Gareth Kay takes inspiration from an ad that's done the seemingly impossible: uniting all the internet in one emotion. Pepsi's ad drew derision across the board, because the idea of purpose - as a way of doing business - had fallen away to the notion that brands must tell a far grander narrative. Brands should become more comfortable playing a more modest role in people's lives, he argues.
The inspiration for this month's column came from the story that has taken over my Twitter feed during the past couple of days: that Pepsi ad. The one where Kendall Jenner, after fist-bumping a few protestors, hands an ice cold can of Pepsi to a police officer and brings everyone together. Now there are lots of questions about this – from the executional (a cello player?) to the operational (how did this manage to get approved?) – but the most important question for longer-term, substantive debate lies in the strategic approach they took.
The ad was apparently entitled 'Live For Now Moments Anthem' and it appears the strategic gist was that, as a brand, Pepsi believes we should all unite and 'join the conversation'. Some have argued it continues the long line of soda ads encouraging peace for all (Coca-Cola's Hilltop ad) and Pepsi's long-time focus on generation youth that started with the 'Pepsi Generation' in the 1960s. But what's so apparent with this latest ad is the tone-deaf, misguided attempt to appropriate culture. 'I'd like to buy the world a Coke' was a wishful thought for arguably simpler times: the new Pepsi ad is a piece of pure brand narcissism that Pepsi can be the lubricant that helps us all unite.
The problem, I think, is one that we are as guilty of in the brand advice business as some of our clients. We read about this 'purpose' thing a few years ago and thought it was about a way to tell a grander narrative in advertising rather than being about an idea that fundamentally drives everything we do in business. More often than not, we used purpose as a way to appropriate culture rather than to illuminate what we believe to be true within a company. Dove's 'Campaign For Real Beauty' is often held up as the prime example of a purpose-driven brand, but it did not extend much further than an advertising campaign that was no more than (an admittedly timely and brilliant) commentary on the tropes of beauty advertising. Compare that with something like Halo, the coffee brand launched by Nils Leonard, whose purpose is 'to deliver the world's best coffee in a way that's best for the world'. Their actions – biodegradable pods that don't become landfill, making Kopi Luwak Diamond beans available in pods for the first time – are manifestations of a real point of view rather than desperate attempts to attach themselves to things going on in the world.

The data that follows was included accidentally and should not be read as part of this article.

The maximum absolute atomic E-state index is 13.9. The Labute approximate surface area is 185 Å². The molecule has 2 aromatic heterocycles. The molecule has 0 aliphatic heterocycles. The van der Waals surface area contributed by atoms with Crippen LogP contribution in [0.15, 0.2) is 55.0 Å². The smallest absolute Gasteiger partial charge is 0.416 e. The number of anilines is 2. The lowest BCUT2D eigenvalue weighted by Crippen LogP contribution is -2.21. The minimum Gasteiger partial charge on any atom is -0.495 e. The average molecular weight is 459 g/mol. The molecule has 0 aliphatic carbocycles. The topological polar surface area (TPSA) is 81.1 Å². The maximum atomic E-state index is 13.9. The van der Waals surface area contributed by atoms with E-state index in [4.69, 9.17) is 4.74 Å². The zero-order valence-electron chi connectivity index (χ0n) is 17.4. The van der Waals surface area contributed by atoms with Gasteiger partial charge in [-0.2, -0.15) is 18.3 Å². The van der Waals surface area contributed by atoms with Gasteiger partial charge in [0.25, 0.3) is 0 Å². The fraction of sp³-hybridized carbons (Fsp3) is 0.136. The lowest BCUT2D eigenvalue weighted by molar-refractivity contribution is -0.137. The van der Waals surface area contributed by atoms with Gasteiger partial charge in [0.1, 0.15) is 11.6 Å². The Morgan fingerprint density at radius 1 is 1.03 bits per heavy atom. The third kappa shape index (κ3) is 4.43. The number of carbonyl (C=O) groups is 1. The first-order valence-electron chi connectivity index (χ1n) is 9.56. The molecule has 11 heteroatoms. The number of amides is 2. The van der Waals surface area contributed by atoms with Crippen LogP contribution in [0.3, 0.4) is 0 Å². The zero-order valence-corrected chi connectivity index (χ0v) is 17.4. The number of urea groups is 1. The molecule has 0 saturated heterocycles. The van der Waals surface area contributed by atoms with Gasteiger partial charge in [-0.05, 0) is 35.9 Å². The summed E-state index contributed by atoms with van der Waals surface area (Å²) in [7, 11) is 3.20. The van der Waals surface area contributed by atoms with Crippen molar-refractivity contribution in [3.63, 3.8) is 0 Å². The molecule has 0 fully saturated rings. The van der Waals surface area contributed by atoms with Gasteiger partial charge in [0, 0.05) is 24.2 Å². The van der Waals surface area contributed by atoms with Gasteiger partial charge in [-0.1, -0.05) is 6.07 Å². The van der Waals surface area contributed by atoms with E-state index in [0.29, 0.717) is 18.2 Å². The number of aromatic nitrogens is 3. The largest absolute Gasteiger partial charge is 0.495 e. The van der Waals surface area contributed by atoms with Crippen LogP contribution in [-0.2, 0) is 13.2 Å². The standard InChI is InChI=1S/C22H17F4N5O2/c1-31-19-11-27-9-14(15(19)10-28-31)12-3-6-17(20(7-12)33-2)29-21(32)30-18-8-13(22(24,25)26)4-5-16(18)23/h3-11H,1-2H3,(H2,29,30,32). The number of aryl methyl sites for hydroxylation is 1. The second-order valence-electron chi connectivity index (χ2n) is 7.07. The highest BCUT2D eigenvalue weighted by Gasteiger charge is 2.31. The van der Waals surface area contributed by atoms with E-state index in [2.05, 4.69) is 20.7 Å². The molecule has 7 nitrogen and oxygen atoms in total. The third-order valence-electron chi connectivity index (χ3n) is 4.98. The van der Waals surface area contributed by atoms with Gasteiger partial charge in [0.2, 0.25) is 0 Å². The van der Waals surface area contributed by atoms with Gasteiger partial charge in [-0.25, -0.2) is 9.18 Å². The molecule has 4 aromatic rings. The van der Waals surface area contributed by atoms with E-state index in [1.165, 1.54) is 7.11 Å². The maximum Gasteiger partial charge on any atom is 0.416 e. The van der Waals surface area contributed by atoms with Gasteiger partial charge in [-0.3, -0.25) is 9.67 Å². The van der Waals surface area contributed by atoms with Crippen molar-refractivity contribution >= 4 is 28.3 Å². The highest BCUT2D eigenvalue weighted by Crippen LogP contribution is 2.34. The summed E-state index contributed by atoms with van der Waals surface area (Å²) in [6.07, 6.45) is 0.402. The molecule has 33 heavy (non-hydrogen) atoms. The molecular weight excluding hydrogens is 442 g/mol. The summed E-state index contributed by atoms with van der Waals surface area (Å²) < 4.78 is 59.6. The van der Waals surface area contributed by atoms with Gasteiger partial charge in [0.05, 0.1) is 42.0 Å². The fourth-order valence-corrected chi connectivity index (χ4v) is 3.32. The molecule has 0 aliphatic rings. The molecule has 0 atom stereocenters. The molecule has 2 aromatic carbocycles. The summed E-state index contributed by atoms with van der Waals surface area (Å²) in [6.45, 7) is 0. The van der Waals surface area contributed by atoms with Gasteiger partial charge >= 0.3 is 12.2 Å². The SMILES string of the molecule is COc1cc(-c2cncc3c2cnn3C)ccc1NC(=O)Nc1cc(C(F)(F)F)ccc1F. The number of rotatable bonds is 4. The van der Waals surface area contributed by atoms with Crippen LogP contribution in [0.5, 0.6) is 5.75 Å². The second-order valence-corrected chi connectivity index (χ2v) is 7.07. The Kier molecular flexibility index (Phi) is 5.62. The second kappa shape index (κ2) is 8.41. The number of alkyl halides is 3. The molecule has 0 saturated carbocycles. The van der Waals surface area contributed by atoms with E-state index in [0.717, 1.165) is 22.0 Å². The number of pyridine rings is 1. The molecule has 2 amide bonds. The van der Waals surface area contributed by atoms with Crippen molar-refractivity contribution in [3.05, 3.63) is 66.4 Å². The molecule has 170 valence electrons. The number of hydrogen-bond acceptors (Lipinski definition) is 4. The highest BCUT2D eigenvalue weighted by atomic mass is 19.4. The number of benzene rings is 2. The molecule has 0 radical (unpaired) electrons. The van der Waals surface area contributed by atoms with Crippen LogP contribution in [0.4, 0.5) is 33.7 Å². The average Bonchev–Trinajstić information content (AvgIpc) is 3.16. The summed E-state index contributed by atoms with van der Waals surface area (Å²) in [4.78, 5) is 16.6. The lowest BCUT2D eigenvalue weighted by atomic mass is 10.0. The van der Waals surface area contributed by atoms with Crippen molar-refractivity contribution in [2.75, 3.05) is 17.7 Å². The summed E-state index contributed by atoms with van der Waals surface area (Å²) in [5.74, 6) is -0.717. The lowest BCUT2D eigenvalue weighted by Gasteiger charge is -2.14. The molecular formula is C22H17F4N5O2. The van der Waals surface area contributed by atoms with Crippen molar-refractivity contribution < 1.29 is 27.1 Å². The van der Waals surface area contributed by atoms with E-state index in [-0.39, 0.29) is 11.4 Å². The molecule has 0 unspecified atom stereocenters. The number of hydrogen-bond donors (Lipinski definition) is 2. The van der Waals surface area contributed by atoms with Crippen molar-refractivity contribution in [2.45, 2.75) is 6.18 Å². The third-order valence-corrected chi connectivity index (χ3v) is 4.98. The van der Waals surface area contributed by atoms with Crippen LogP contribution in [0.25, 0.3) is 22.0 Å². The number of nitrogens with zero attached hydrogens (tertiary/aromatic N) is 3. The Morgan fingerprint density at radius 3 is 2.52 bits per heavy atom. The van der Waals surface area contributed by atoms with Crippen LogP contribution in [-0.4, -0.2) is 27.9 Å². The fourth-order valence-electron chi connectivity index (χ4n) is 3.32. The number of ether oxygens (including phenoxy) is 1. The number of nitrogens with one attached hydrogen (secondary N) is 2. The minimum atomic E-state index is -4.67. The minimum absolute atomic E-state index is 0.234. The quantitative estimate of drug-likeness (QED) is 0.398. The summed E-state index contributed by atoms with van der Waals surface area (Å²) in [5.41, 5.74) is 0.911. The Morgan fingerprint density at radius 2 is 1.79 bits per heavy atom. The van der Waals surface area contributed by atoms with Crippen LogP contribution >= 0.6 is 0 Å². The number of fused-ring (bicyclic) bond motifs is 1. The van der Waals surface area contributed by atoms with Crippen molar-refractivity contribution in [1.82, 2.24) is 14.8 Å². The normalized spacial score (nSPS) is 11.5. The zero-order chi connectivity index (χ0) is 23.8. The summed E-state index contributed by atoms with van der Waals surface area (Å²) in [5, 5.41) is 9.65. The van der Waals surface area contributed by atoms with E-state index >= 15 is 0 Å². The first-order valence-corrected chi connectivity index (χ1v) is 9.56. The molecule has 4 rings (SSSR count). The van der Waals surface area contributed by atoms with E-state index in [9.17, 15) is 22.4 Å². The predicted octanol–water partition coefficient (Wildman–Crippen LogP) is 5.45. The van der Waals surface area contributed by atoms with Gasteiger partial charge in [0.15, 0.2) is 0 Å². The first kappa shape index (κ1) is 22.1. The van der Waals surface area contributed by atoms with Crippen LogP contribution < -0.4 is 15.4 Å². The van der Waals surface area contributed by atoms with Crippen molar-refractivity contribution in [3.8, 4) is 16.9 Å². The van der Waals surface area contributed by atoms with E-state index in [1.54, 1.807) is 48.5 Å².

The relentless pursuit of purpose has contributed to brands losing the art of humility. Brands are increasingly living with their head in the clouds, where people in the real world disengage or lose any sense of emotional connection to them. It was Howard Gossage who said, "People look at what interests them, and sometimes it's your ad." Well, this has never been truer than it is today, and not only is it the case that ads are pretty low down on the spectrum of things that interest people, it is also the case that brands are pretty low down too. Yes, brands are important to people, but in the grand scheme of things, they do not really measure up against crime, the latest baseball score or 'what's for dinner tonight'. As the marketing academic Patrick Barwise points out: "Often our biggest mistake as managers is believing that, in general, customers care a lot about our brand. They do not."
Brands are increasingly full of hyperbole and they need to find their humility again. To be comfortable in playing a more modest role in people's lives and the terms with which they engage with people. To be more honest about the role they play in people's lives and the value they can credibly provide. To recognise that sometimes all we do is make things work a bit better, not make the world a better place. And to be brave enough to deliver this with a touch of humour and self-deprecation.
Perhaps most importantly of all, we need to move away from making bland proclamations about what our brands can do, or attempting to appropriate culture, and instead focus on delivering against an idea that impacts everything we do as a business. To reframe purpose as an organising idea that drives everything a brand does, not just its narrative or advertising. To rebuild purpose as a mixture of values, ambition and a more empathetic view of people in the real world. Perhaps if we do that, we can make brands that are more valuable and useful to people. And perhaps we will stop having moments where we manage to achieve the seemingly impossible today – to unite the internet against us.